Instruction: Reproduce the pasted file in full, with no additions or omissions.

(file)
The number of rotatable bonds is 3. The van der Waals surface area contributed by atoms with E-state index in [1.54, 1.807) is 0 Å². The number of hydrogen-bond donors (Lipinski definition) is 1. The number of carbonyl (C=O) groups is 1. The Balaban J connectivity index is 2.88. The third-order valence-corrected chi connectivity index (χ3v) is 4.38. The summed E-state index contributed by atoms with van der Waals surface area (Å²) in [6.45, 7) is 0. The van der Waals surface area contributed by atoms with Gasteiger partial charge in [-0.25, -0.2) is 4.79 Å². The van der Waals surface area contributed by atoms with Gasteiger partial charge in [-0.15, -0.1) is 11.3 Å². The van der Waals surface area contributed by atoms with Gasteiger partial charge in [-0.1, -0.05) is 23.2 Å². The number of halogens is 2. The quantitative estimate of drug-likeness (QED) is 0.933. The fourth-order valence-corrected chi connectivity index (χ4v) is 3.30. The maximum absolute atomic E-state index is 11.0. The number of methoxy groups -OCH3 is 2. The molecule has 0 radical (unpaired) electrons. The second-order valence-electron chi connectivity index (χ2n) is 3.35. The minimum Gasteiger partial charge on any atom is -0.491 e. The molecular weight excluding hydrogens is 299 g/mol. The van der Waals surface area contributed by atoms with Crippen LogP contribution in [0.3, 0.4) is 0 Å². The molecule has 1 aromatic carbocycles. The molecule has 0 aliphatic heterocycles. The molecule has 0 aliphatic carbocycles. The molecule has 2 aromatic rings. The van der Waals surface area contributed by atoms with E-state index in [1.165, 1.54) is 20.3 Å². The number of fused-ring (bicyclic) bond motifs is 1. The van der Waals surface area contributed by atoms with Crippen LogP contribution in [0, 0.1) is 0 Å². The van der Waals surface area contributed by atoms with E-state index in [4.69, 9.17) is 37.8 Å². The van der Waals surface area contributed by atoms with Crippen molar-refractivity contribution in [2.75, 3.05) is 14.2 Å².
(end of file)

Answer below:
The number of rotatable bonds is 3. The van der Waals surface area contributed by atoms with E-state index in [1.54, 1.807) is 0 Å². The number of hydrogen-bond donors (Lipinski definition) is 1. The number of carbonyl (C=O) groups is 1. The Balaban J connectivity index is 2.88. The third-order valence-corrected chi connectivity index (χ3v) is 4.38. The summed E-state index contributed by atoms with van der Waals surface area (Å²) in [6.45, 7) is 0. The van der Waals surface area contributed by atoms with Gasteiger partial charge in [-0.25, -0.2) is 4.79 Å². The van der Waals surface area contributed by atoms with Gasteiger partial charge in [-0.15, -0.1) is 11.3 Å². The van der Waals surface area contributed by atoms with Gasteiger partial charge in [-0.1, -0.05) is 23.2 Å². The number of halogens is 2. The quantitative estimate of drug-likeness (QED) is 0.933. The fourth-order valence-corrected chi connectivity index (χ4v) is 3.30. The maximum absolute atomic E-state index is 11.0. The number of methoxy groups -OCH3 is 2. The molecule has 0 radical (unpaired) electrons. The second-order valence-electron chi connectivity index (χ2n) is 3.35. The minimum Gasteiger partial charge on any atom is -0.491 e. The molecular weight excluding hydrogens is 299 g/mol. The van der Waals surface area contributed by atoms with Crippen LogP contribution in [0.3, 0.4) is 0 Å². The molecule has 1 aromatic carbocycles. The molecule has 0 aliphatic heterocycles. The molecule has 0 aliphatic carbocycles. The molecule has 2 aromatic rings. The van der Waals surface area contributed by atoms with E-state index in [1.165, 1.54) is 20.3 Å². The number of fused-ring (bicyclic) bond motifs is 1. The van der Waals surface area contributed by atoms with Crippen LogP contribution in [0, 0.1) is 0 Å². The van der Waals surface area contributed by atoms with E-state index in [4.69, 9.17) is 37.8 Å². The van der Waals surface area contributed by atoms with Crippen molar-refractivity contribution in [2.75, 3.05) is 14.2 Å².